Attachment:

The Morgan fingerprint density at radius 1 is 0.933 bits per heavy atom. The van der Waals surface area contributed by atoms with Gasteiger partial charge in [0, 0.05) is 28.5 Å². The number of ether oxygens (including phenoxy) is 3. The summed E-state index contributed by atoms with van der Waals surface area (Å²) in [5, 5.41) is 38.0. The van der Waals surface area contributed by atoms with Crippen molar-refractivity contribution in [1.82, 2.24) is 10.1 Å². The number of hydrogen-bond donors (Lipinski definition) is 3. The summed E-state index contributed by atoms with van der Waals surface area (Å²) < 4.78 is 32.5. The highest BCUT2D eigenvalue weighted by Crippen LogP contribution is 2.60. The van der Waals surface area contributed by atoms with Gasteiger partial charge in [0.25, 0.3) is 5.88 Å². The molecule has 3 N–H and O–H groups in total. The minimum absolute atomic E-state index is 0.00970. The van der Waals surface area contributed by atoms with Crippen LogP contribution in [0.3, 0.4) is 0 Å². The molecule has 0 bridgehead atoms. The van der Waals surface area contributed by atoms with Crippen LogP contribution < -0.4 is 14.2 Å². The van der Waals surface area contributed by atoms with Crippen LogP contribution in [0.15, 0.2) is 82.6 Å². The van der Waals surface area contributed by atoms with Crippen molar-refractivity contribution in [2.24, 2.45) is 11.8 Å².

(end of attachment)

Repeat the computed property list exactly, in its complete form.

The Morgan fingerprint density at radius 1 is 0.933 bits per heavy atom. The van der Waals surface area contributed by atoms with Gasteiger partial charge in [0, 0.05) is 28.5 Å². The number of ether oxygens (including phenoxy) is 3. The summed E-state index contributed by atoms with van der Waals surface area (Å²) in [5, 5.41) is 38.0. The van der Waals surface area contributed by atoms with Crippen molar-refractivity contribution in [1.82, 2.24) is 10.1 Å². The number of hydrogen-bond donors (Lipinski definition) is 3. The summed E-state index contributed by atoms with van der Waals surface area (Å²) < 4.78 is 32.5. The highest BCUT2D eigenvalue weighted by Crippen LogP contribution is 2.60. The van der Waals surface area contributed by atoms with Gasteiger partial charge in [0.25, 0.3) is 5.88 Å². The molecule has 3 N–H and O–H groups in total. The minimum absolute atomic E-state index is 0.00970. The van der Waals surface area contributed by atoms with Crippen LogP contribution in [0.3, 0.4) is 0 Å². The molecule has 0 bridgehead atoms. The van der Waals surface area contributed by atoms with Crippen LogP contribution < -0.4 is 14.2 Å². The van der Waals surface area contributed by atoms with Crippen LogP contribution in [0.15, 0.2) is 82.6 Å². The van der Waals surface area contributed by atoms with Crippen molar-refractivity contribution in [2.24, 2.45) is 11.8 Å².